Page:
What is the test for determining whether a vertical restraint will be subject to antitrust law in your jurisdiction? Has the law in your jurisdiction regarding vertical restraints been applied extraterritorially? Has it been applied in a pure internet context and if so, what factors were deemed relevant when considering jurisdiction?

Only vertical restraints that result in the monopolisation, reduction or restriction of competition are subject to the TCA 2017.

Section 58 of the TCA 2017 states that operators shall not perform any juristic act or enter into any agreement with an operator in a foreign country, without adequately ensuring that it does not result in monopolisation, or unfairly restrict trade, or cause significant harm to Thai consumers or the economy. Thus, regardless of the domicile in which the parties are located, if the parties’ actions impact the Thai market, then they are subject to the TCA 2017.

Since coming into effect, neither the TCA 1999 nor the TCA 2017 have been applied to prevent extraterritorial vertical restraints or in a pure internet context.

Agreements concluded by public entities

To what extent does antitrust law apply to vertical restraints in agreements concluded by public entities?

The TCA 2017 applies to all business operators, subject to some exceptions. Section 5 of the TCA 2017 defines a ‘business operator’ as a vendor, a producer for sale, a person who places an order or imports products into Thailand for sale, a buyer for the production or resale of goods or a service provider.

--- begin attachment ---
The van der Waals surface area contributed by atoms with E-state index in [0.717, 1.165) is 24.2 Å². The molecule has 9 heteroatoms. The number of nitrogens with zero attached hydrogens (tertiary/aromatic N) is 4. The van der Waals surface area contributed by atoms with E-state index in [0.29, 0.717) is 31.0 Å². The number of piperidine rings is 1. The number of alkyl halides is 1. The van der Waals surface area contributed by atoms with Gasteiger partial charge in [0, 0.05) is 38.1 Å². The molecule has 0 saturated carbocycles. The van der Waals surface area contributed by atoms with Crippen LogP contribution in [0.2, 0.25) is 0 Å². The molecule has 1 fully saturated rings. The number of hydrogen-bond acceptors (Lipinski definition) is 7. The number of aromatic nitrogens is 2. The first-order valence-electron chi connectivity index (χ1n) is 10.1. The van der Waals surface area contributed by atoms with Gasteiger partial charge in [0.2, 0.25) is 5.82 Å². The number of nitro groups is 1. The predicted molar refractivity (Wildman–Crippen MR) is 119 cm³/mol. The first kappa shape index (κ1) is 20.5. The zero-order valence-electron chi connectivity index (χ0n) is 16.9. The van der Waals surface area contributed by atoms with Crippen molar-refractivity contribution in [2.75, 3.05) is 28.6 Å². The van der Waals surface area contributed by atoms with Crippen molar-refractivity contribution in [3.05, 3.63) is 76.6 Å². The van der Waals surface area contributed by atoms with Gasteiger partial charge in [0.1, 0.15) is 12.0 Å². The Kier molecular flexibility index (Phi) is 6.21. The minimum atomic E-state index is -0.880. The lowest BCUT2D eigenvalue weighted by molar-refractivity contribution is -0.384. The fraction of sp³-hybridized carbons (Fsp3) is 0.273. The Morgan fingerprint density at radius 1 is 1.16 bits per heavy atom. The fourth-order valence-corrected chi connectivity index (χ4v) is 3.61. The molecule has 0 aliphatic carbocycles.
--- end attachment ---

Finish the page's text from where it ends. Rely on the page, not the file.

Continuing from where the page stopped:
The TCA 2017 does not apply to the following entities:

  • central, regional or local administrative bodies;
  • state-owned enterprises, public organisations or other government agencies, provided that they carry out their business according to the law or to cabinet resolutions that are necessary for maintaining national security, or that concern the public interest or the provision of public utilities; and
  • businesses that are specifically regulated under other sectoral laws having jurisdiction over competition matters.

Subject to these exceptions, if any public entity falls under the definition of a business operator, then the TCA 2017 applies thereto.

Sector-specific rules

Do particular laws or regulations apply to the assessment of vertical restraints in specific sectors of industry (motor cars, insurance, etc)? Please identify the rules and the sectors they cover.

The Patent Act BE 2522 (1979) prohibits anticompetitive activity by patentees when granting licences to use their patents to other parties. The law states that the patentee shall not impose upon the licensee any condition, restriction or royalty term that is unjustifiably anticompetitive. The conditions, restrictions and terms that are considered unjustifiably anticompetitive are prescribed in the ministerial regulations issued by the Ministry of Commerce.

The Telecommunications Business Act BE 2544 (2001) and the Act on the Organisation to Assign Radio Frequency and to Regulate Broadcasting and Telecommunications Services BE 2553 (2010) prohibit anticompetitive behaviour in the telecoms sector. The National Telecommunications Commission has issued several notifications to regulate operators when performing business that may give rise to monopolisation or unfair trade practices in the telecoms sector.

General exceptions